My research is situated at the intersection of temporal theory in the continental tradition and history of philosophy, with a specialization in the post-Kantian European philosophies of the 19th and 20th centuries. Investigating the dynamics of lived time, my work emphasizes the function of the temporal event specific to philosophers Friedrich Nietzsche and Martin Heidegger. In so doing, I explore how human beings are moved by time, insofar as its closure by death furnishes limits in part responsible for the structural directionality of our “motion.”
My dissertation, “Thinking at the Limit of the Human: Nietzsche, Heidegger, and The Fundamental Concepts of Metaphysics,” is grounded in Heidegger’s early articulations of ekstatic temporality – his concept of a tripartite, dynamic structure whose modes interrelate to form the horizons of mortal time. Though it has long been argued that Nietzsche’s eternal recurrence inspires the young Heidegger, as a result of the largely polemical nature of Heidegger’s explicit treatment of Nietzsche in the late 1930’s and early 40’s, the connection between explicit treatment and implicit inspiration remains little explored. Yet, to the largely polemical body of work Heidegger produces on Nietzsche, there remains a telling exception: Eternal Recurrence of the Same (1937). Therein, Heidegger’s account of Nietzsche’s temporal event bears a striking resemblance to his own ekstatic temporality. My dissertation therefore deploys this exceptional reading as the retrospective lens through which to reopen the question of implicit inspiration, mobilizing a nuanced critique of Heidegger’s explicit treatment vis-à-vis the history of metaphysics.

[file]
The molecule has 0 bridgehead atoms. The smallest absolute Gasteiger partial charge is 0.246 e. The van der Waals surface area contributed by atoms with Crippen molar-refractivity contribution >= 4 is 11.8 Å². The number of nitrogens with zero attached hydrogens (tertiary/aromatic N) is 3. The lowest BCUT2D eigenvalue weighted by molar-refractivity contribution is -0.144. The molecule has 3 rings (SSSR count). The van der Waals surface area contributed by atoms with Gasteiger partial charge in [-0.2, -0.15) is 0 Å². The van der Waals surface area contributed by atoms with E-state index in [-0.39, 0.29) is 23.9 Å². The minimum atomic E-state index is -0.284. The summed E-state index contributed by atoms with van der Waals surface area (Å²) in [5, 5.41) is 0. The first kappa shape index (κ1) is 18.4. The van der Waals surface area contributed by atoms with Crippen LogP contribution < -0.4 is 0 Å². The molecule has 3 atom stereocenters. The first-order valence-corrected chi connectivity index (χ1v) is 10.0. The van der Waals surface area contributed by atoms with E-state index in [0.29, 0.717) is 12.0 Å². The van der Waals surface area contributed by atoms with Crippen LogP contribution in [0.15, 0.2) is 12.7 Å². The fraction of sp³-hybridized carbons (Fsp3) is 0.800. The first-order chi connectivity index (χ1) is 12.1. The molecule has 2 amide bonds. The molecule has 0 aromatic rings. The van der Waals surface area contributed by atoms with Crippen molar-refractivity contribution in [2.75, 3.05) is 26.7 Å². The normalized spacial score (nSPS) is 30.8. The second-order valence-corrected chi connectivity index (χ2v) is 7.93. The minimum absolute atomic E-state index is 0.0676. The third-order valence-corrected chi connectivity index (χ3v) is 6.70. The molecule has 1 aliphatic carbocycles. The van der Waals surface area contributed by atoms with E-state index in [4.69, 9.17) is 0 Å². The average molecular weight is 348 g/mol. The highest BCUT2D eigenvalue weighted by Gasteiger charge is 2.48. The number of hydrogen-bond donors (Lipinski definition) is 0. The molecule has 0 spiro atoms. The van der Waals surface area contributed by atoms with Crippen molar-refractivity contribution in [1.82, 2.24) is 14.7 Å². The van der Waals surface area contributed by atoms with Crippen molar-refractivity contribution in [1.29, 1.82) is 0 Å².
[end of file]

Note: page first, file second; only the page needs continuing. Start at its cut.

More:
Resisting the charge that Nietzsche consummates the history of metaphysics, the project affirms the positive features of Nietzsche’s “system” under the rubric of a metaphysics I designate liminal for its explanatory power on several fronts. First, liminal metaphysics signals opposition to the claim that the history of metaphysics decisively comes to an end. Further, it deploys the plasticity of Nietzschean ambiguity to think to the edge of what is possible for the Western tradition, splitting the unity of self-identity apart and multiplying significations, semblances, and disguises. Most distinctive of liminal metaphysics, however, is its recast of dynamic, mortal time relative to eternity. Where eternity is traditionally portrayed by the endlessly revolving circle, dynamic time demands the figure of the ellipse, constructed by rending the single focus of the circle into two foci that hold the constitutive arcs of the figure together in tension. Thus, if it is possible to portray Heidegger’s ekstatic temporality as elliptical, then it is possible to conceive of a certain young Heidegger as a liminal metaphysician in his own right.